For the first time in the school’s 40-year history, a woman has been appointed to lead Pearson College into the future.
Désirée McGraw, one of Canada’s most influential advocates for youth engagement, international cooperation and sustainable development, was appointed president of Pearson College Monday morning (April 20).
“We were looking for a very special candidate who reflects and respects the extraordinary role Pearson College has played, and will play, in Canada and the world,” said Tony Macoun, chair of the college’s board of directors. “We are thrilled that someone with Ms. McGraw’s principled commitment to educating and engaging the next generation of leaders is going to guide the college into a new era of growth and achievement.”
McGraw brings more than 25 years of experience as an educator, advocate and advisor who has worked to engage young people in global issues ranging from nuclear disarmament to climate change. She has earned accolades for her leadership of the Jeanne Sauvé Foundation, as well as in her previous roles as a senior advisor to the Prime Minister of Canada, director of policy to the Minister of International Cooperation and co-founder of Al Gore’s Climate Project in Canada. Since 2002, McGraw has also lectured on International Development at McGill University. In 2010, McGraw was designated a Young Global Leader by the World Economic Forum and was recently named one of Canada’s Top 100 Most Powerful Women by the Financial Post and Quebec’s “huit femmes incontournables” in Première en Affaires.
“Pearson College is more important than ever before, and I’m excited to work with students, alumni, staff, faculty, volunteers and partners in fulfilling its mission,” McGraw said of her appointment. “The world needs a new generation of change agents, undaunted by complexity, to tackle national and global issues. There is an unparalleled sense of commitment, community, empathy and intellectual curiosity here at Pearson. It’s a great place to learn together, and to learn to lead in uncertain times.”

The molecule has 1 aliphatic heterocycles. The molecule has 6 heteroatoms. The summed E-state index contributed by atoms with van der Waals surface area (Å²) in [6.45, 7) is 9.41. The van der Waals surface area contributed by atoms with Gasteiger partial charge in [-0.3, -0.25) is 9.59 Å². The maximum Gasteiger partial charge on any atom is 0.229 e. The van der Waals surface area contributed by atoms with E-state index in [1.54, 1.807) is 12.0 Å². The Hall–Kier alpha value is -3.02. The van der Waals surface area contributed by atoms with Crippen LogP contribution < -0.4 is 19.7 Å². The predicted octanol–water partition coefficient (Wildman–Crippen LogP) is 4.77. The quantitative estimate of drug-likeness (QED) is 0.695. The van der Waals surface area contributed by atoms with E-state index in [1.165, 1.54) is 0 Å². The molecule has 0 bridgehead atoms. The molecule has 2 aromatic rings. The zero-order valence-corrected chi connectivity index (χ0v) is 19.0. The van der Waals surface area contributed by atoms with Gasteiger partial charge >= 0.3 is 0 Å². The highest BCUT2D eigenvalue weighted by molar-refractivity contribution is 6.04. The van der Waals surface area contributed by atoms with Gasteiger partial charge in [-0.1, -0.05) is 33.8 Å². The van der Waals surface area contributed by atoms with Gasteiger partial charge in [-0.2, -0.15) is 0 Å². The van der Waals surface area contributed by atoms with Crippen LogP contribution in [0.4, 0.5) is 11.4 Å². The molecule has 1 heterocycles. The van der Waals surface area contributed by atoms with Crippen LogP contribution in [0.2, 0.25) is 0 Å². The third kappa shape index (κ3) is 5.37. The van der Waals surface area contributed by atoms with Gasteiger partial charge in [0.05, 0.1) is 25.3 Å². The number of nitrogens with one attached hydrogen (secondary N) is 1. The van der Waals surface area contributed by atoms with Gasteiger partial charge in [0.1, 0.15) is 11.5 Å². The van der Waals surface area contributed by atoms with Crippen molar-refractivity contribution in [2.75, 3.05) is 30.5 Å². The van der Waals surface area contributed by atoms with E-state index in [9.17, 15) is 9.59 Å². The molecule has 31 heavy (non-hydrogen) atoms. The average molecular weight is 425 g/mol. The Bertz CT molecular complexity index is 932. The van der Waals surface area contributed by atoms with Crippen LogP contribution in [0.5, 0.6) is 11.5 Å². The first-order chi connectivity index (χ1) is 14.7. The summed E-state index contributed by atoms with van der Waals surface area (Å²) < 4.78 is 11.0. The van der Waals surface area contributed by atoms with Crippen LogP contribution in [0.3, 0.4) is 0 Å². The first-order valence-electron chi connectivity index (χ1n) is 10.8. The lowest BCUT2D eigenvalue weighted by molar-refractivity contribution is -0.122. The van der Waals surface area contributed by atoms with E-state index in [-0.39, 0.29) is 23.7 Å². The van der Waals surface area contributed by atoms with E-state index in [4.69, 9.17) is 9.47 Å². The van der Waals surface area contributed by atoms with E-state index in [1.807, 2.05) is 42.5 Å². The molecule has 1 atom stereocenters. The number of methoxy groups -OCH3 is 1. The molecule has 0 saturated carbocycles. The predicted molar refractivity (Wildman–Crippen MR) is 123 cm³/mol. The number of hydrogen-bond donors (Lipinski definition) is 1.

“My first priority,” McGraw said after the announcement, “is to immerse myself in the culture here. I’ve told everyone to treat me as if I’m a first year student so I can learn from people who have been here longer and really become a part of what we’re doing and how we’re doing it.”
She said the reason she accepted the offer was not only because she believes in what the college stands for – its goal of developing the future leaders of our society – but also the fact that it is in paradise, “both in terms of the location and the mindset of those here.”
She said she was initially brought out to view the campus and speak with the hiring committee in February. “It was a gazillion degrees below zero in Montreal when I left, and here there were flowers blooming and it was just gorgeous,” she said, laughing, so it was hard to say no when the offer came.
Her “outward-facing” priorities, she said, are to ensure that Pearson has a sustainable and growing funding base so they can continue to do the work they do well into the future, and to get their message out into the world and share their stories.
And she said they need to continue to innovate.
“We’ve been at the cutting edge of curriculum and programming for decades,” McGraw said. “And imitation is the most sincere form of flattery – schools around the world have been catching up and modelling themselves after us, so we need to think, ‘how do we continue to improve? How do we continue to move forward and continue to be cutting edge and world-leading?'”
That process will involve an examination within the community of what its members want, as well as external research of best practices from both sister schools and other institutions to find what’s best for Pearson in terms of long-term direction, she said.
McGraw will officially arrive back on campus to begin her role on Aug. 1, and her family will be joining her shortly thereafter.